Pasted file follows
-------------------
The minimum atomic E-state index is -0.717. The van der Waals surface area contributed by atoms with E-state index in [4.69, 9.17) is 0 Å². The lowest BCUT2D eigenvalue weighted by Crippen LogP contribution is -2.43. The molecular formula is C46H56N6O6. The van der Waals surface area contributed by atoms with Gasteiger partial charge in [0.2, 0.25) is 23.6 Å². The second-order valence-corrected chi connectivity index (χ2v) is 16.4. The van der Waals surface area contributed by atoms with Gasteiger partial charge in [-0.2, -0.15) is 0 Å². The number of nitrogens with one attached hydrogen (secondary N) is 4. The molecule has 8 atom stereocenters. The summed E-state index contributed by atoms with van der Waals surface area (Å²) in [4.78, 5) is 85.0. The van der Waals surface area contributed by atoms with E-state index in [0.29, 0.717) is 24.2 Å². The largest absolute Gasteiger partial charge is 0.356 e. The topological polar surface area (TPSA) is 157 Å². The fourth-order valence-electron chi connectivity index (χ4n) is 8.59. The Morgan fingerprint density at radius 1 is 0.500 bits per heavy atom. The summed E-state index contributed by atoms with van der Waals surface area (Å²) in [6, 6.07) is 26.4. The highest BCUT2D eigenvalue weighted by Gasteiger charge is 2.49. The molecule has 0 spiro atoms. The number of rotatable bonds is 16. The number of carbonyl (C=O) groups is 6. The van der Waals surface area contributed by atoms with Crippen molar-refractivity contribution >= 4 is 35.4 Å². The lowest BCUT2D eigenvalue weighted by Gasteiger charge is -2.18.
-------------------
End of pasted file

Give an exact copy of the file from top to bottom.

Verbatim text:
The minimum atomic E-state index is -0.717. The van der Waals surface area contributed by atoms with E-state index in [4.69, 9.17) is 0 Å². The lowest BCUT2D eigenvalue weighted by Crippen LogP contribution is -2.43. The molecular formula is C46H56N6O6. The van der Waals surface area contributed by atoms with Gasteiger partial charge in [0.2, 0.25) is 23.6 Å². The second-order valence-corrected chi connectivity index (χ2v) is 16.4. The van der Waals surface area contributed by atoms with Gasteiger partial charge in [-0.2, -0.15) is 0 Å². The number of nitrogens with one attached hydrogen (secondary N) is 4. The molecule has 8 atom stereocenters. The summed E-state index contributed by atoms with van der Waals surface area (Å²) in [4.78, 5) is 85.0. The van der Waals surface area contributed by atoms with E-state index in [0.29, 0.717) is 24.2 Å². The largest absolute Gasteiger partial charge is 0.356 e. The topological polar surface area (TPSA) is 157 Å². The fourth-order valence-electron chi connectivity index (χ4n) is 8.59. The Morgan fingerprint density at radius 1 is 0.500 bits per heavy atom. The summed E-state index contributed by atoms with van der Waals surface area (Å²) in [6, 6.07) is 26.4. The highest BCUT2D eigenvalue weighted by Gasteiger charge is 2.49. The molecule has 0 spiro atoms. The number of rotatable bonds is 16. The number of carbonyl (C=O) groups is 6. The van der Waals surface area contributed by atoms with Crippen molar-refractivity contribution >= 4 is 35.4 Å². The lowest BCUT2D eigenvalue weighted by Gasteiger charge is -2.18.